|Abstract or Summary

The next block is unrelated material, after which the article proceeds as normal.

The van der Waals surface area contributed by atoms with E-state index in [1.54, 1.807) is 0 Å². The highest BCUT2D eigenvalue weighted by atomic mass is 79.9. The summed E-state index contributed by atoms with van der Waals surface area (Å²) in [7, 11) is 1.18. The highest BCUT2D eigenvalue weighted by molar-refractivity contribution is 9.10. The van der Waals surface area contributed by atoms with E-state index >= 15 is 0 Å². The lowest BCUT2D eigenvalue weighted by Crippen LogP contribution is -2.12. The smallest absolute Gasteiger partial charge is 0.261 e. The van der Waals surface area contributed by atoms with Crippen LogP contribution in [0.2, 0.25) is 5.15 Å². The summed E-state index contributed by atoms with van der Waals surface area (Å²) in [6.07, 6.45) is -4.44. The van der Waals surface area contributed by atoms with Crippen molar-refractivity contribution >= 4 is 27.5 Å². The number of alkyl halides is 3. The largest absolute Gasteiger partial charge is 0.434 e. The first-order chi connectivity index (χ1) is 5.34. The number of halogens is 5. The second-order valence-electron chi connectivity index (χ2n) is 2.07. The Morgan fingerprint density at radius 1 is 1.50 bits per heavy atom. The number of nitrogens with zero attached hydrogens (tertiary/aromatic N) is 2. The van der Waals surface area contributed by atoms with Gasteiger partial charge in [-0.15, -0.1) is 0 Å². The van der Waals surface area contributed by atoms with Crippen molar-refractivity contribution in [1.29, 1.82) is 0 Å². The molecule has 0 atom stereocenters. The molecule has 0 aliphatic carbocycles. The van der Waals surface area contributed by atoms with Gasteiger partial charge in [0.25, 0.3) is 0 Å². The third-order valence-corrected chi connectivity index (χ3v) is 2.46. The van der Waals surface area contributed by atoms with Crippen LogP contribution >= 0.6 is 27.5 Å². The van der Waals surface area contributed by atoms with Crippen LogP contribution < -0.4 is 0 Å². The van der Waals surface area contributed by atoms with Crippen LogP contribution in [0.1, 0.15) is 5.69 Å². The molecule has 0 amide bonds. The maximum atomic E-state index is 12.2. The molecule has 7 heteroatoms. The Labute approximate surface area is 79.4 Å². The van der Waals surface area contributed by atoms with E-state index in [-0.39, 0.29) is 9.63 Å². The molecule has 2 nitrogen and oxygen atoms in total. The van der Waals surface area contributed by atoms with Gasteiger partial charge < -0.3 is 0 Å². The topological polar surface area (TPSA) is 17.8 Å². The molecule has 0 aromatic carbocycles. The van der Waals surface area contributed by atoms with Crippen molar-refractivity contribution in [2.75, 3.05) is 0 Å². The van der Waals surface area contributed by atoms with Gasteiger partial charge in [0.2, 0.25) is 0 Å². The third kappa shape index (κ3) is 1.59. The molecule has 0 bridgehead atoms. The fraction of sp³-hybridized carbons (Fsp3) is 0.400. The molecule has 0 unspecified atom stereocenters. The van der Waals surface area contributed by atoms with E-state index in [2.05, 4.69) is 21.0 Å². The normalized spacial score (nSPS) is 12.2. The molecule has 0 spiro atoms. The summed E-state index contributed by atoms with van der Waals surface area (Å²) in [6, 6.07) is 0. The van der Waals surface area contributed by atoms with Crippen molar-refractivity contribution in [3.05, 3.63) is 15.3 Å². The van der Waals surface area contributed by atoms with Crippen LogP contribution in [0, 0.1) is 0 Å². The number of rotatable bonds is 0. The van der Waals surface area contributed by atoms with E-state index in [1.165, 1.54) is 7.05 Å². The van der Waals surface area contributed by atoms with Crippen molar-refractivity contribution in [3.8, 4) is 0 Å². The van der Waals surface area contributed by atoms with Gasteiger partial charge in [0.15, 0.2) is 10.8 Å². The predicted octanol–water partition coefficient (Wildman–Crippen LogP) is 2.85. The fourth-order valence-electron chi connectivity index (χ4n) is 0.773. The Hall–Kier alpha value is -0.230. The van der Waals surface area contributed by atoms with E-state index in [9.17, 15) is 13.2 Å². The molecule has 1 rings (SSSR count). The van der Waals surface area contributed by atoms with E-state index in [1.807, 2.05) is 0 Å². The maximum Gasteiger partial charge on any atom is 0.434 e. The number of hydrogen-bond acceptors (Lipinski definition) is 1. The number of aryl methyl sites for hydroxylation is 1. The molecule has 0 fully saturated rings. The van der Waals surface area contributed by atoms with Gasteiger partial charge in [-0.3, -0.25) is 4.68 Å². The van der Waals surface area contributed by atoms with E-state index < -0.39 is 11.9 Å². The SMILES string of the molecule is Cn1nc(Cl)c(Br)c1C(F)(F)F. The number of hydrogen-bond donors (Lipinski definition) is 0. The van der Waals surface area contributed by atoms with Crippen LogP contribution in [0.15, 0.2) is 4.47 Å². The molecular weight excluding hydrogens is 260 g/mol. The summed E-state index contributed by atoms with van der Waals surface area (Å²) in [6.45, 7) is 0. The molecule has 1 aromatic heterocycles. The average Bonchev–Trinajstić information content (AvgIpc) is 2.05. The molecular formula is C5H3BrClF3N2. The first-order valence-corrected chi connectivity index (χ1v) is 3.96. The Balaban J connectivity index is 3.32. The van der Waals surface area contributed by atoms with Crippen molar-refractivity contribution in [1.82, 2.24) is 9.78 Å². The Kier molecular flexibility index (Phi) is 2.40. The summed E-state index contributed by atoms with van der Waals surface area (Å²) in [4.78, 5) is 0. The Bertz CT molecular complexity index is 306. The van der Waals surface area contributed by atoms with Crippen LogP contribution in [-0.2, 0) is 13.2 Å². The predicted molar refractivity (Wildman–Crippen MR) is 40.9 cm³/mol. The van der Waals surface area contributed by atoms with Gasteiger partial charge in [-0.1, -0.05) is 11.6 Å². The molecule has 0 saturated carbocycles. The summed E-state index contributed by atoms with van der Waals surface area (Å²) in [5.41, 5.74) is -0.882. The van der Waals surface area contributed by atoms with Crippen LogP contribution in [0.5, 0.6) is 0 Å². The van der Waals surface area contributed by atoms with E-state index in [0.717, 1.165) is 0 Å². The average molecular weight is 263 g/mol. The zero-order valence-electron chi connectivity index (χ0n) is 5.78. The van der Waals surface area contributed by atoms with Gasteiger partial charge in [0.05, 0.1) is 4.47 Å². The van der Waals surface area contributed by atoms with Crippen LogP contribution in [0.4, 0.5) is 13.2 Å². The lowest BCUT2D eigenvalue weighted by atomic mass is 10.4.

- Sepsis is a life-threatening blood infection which leads to an uncontrolled systemic inflammatory state. In North America alone, sepsis annually afflicts approximately 750,000 individuals and kills 38-50% of these (more than HIV/AIDS, breast cancer, and colon cancer combined). Current treatment involves administration of IV fluids, antibiotics and hemoperfusion, requiring prolonged ICU/hospital stays. High-throughput microfluidic devices have been proposed to remove the circulating endotoxin and pathogens from blood. A coating based on polyethylene oxide (PEO)-based triblock copolymers will prevent protein adsorption and cell adhesion. Engineered cationic amphiphilic peptides (WLBU2) tethered on the PEO chains are expected to bind circulating endotoxin and inactivate Gram-positive and Gram-negative bacterial cells. These PEO-triblock tethers will be most economically immobilized on device surfaces using γ-irradiation, and immobilization of pre-formed WLBU2-triblock constructs would greatly simplify the coating process. However, the effect of irradiation on the structure and antimicrobial activity of WLBU2 was previously unknown. In this work, we used proton nuclear magnetic resonance (¹H-NMR), ultraviolet (UV) spectroscopy, fluorescence spectroscopy, and circular dichroism (CD), and mass spectrometry to characterize chemical and structural changes caused by γ-irradiation. The bioactivity of γ-irradiated WLBU2 was also tested against Escherichia coli and Pediococcus pentosaceus in a radial diffusion bacterial inhibition assay. Irradiation of WLBU2 appears to cause oxidative ring-opening of the tryptophan side-chains and a decrease in α-helicity. However, the irradiated peptide was no less effective at inhibiting the growth of E. coli and P. pentosaceous than native WLBU2. These results suggest that using γ-irradiation to immobilize pre-formed WLBU2-triblock constructs will not destroy the antimicrobial activity of the complex and thus offers an economically viable and highly efficient means to impart biocompatibility and bioactivity in microfluidic devices.